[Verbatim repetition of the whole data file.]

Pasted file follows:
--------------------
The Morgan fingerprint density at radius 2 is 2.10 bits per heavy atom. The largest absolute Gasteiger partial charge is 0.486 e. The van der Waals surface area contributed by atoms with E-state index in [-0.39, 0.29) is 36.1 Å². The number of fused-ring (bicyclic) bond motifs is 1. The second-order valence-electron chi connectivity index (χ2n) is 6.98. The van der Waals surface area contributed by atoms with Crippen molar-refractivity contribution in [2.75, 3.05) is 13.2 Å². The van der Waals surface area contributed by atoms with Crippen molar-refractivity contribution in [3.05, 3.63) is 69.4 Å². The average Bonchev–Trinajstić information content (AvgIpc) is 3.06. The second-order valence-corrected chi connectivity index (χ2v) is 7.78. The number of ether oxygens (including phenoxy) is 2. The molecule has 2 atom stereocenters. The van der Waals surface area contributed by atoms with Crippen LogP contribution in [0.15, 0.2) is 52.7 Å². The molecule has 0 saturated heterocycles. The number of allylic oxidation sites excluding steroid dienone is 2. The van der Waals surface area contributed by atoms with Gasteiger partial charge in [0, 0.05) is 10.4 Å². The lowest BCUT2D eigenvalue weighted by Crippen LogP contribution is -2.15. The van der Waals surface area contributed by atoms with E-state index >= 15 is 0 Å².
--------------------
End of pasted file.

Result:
The Morgan fingerprint density at radius 2 is 2.10 bits per heavy atom. The largest absolute Gasteiger partial charge is 0.486 e. The van der Waals surface area contributed by atoms with E-state index in [-0.39, 0.29) is 36.1 Å². The number of fused-ring (bicyclic) bond motifs is 1. The second-order valence-electron chi connectivity index (χ2n) is 6.98. The van der Waals surface area contributed by atoms with Crippen molar-refractivity contribution in [2.75, 3.05) is 13.2 Å². The van der Waals surface area contributed by atoms with Crippen molar-refractivity contribution in [3.05, 3.63) is 69.4 Å². The average Bonchev–Trinajstić information content (AvgIpc) is 3.06. The second-order valence-corrected chi connectivity index (χ2v) is 7.78. The number of ether oxygens (including phenoxy) is 2. The molecule has 2 atom stereocenters. The van der Waals surface area contributed by atoms with Crippen LogP contribution in [0.15, 0.2) is 52.7 Å². The molecule has 0 saturated heterocycles. The number of allylic oxidation sites excluding steroid dienone is 2. The van der Waals surface area contributed by atoms with Gasteiger partial charge in [0, 0.05) is 10.4 Å². The lowest BCUT2D eigenvalue weighted by Crippen LogP contribution is -2.15. The van der Waals surface area contributed by atoms with E-state index >= 15 is 0 Å².